The overall goal of this project is to assess cholinergic receptor density in Alzheimer's disease (AD) and mild cognitive impairment (MCI) using positron emission tomography (PET) imaging. AD causes enormous morbidity and is becoming a major healthcare problem among veterans as the population ages. Several distinct neuropathological events occur in AD. The relative contribution of each event to clinical symptoms and disease progression is unclear, and developing effective treatments based on known abnormal proteins and processes in AD has been elusive. Currently, there are few tools available to study neuropathology or disease expression in vivo. Altered cholinergic neurotransmission is a core neurobiological feature of AD. In recent years, AD research has focused largely on other cellular and molecular events, such as beta-amyloid production and deposition. Nonetheless, recent work continues to support a critical role for the cholinergic receptor system in AD - as a "primary" AD pathology, via interactions with neuropathological proteins such as beta-amyloid, or by mediating the expression of cognitive deficits. Recently, the PET ligand 2-18F-fluoro-3-(2(S)azetidinylmethoxy) pyridine (2-FA) was developed to measure regional nicotinic 1422 receptors (nAChR) in vivo. The improved technique is safe for use in humans, and is sensitive and reliable. There is limited experience with its use in AD, although preliminary studies by our group and others suggest that cortical nAChRs can be measured accurately in AD, and binding is reduced in AD and lower density may be associated with cognitive deficits. The proposed project uses 2-FA PET imaging to compare nAChR binding in AD patients and healthy older adults. Three related questions are addressed: 1) What is the extent of reduced nAChRs in AD? Are alterations present in those with MCI and at risk for progression to AD?, 2) Where in the brain are nAChRs abnormal in AD?, and 3) Are regional reductions in nAChR binding in AD associated with global cognitive impairment or with specific deficits in memory or attention? To answer these questions, patients with mild to moderate AD, those with amnestic MCI, and healthy older adults will undergo clinical assessment and 2-FA PET imaging. We will compare global and regional nAChR binding between the groups and examine the association between regional nAChR binding in whole brain, temporal cortex, and frontal cortex, and measures of global cognition, memory, and attention. The MCI group will be followed for two years and the relationship between baseline nAChR binding and subsequent change in cognition will be assessed. Results of this study can define the extent of reduced nAChRs in specific brain regions in AD and MCI in vivo and their contribution to global and distinct cognitive deficits. The study also advances 2-FA imaging as a biomarker for cholinergic dysfunction in AD and MCI that can be used in future studies to identify very early cholinergic changes in AD, measure change over time, evaluate associations with other AD neuropathologies, assess response to therapeutic interventions, and provide a target for new medication development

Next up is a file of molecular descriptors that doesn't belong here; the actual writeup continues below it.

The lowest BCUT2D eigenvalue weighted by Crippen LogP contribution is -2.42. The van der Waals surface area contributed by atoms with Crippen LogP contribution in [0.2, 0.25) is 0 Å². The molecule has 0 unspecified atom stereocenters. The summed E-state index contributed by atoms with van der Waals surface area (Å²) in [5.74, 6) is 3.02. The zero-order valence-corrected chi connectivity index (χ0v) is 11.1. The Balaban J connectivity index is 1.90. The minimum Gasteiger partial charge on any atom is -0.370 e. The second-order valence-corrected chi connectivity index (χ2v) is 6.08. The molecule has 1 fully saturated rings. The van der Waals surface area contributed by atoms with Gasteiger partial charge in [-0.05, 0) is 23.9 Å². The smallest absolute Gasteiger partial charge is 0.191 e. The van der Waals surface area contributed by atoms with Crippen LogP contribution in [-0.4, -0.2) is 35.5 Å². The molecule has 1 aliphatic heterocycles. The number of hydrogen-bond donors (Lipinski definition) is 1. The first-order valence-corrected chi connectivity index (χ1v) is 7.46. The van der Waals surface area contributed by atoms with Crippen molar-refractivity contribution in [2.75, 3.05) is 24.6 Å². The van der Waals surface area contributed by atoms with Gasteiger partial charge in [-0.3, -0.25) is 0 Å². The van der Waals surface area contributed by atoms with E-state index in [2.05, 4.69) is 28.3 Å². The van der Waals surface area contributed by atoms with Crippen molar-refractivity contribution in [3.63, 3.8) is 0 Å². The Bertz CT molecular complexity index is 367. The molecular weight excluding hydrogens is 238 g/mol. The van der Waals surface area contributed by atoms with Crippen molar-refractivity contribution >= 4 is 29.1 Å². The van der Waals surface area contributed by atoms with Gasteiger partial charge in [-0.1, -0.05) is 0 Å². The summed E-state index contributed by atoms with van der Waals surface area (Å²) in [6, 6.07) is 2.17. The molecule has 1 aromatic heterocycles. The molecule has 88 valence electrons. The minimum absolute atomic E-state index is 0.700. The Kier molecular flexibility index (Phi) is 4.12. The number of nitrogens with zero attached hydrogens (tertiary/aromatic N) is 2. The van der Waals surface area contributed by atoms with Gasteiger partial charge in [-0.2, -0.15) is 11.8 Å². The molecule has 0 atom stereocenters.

This research project is a study of people with Alzheimer's disease and with mild cognitive impairment. In mild cognitive impairment, memory is impaired but not to the extent of Alzheimer's disease. The research project uses brain imaging to measure a type of chemical receptor in the brain that is very important for memory and thinking. These receptors are probably abnormal in Alzheimer's disease and the research project examines how abnormal they are, where in the brain they are prominently abnormal, and how their abnormality is related to memory problems and other cognitive difficulties. The project is relevant to veterans'health in that it can define better what is abnormal in the brain of veterans with Alzheimer's disease, and can explain why veterans with Alzheimer's disease have memory problems. This information can be used to help identify treatment strategies that can reverse the receptor abnormality, and brain imaging can be used to monitor treatment effects on these important receptors to improve the health of veterans.